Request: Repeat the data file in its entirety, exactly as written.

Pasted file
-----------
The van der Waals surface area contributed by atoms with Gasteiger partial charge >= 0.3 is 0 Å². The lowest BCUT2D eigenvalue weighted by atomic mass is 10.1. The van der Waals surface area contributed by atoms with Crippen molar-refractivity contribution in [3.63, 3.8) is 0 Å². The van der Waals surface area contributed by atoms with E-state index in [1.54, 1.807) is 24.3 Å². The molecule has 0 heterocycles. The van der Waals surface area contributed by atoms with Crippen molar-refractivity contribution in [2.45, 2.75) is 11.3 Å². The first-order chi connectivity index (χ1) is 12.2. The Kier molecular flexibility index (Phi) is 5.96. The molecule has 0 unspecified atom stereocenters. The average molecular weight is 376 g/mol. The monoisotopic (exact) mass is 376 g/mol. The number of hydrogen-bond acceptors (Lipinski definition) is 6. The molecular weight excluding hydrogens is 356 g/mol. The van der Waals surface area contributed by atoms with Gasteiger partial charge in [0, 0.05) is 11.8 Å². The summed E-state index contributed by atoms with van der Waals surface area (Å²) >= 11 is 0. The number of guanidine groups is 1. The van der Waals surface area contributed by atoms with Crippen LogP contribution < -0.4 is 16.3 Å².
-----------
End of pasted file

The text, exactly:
The van der Waals surface area contributed by atoms with Gasteiger partial charge >= 0.3 is 0 Å². The lowest BCUT2D eigenvalue weighted by atomic mass is 10.1. The van der Waals surface area contributed by atoms with Crippen molar-refractivity contribution in [3.63, 3.8) is 0 Å². The van der Waals surface area contributed by atoms with E-state index in [1.54, 1.807) is 24.3 Å². The molecule has 0 heterocycles. The van der Waals surface area contributed by atoms with Crippen molar-refractivity contribution in [2.45, 2.75) is 11.3 Å². The first-order chi connectivity index (χ1) is 12.2. The Kier molecular flexibility index (Phi) is 5.96. The molecule has 0 unspecified atom stereocenters. The average molecular weight is 376 g/mol. The monoisotopic (exact) mass is 376 g/mol. The number of hydrogen-bond acceptors (Lipinski definition) is 6. The molecular weight excluding hydrogens is 356 g/mol. The van der Waals surface area contributed by atoms with Gasteiger partial charge in [0, 0.05) is 11.8 Å². The summed E-state index contributed by atoms with van der Waals surface area (Å²) >= 11 is 0. The number of guanidine groups is 1. The van der Waals surface area contributed by atoms with Crippen LogP contribution < -0.4 is 16.3 Å².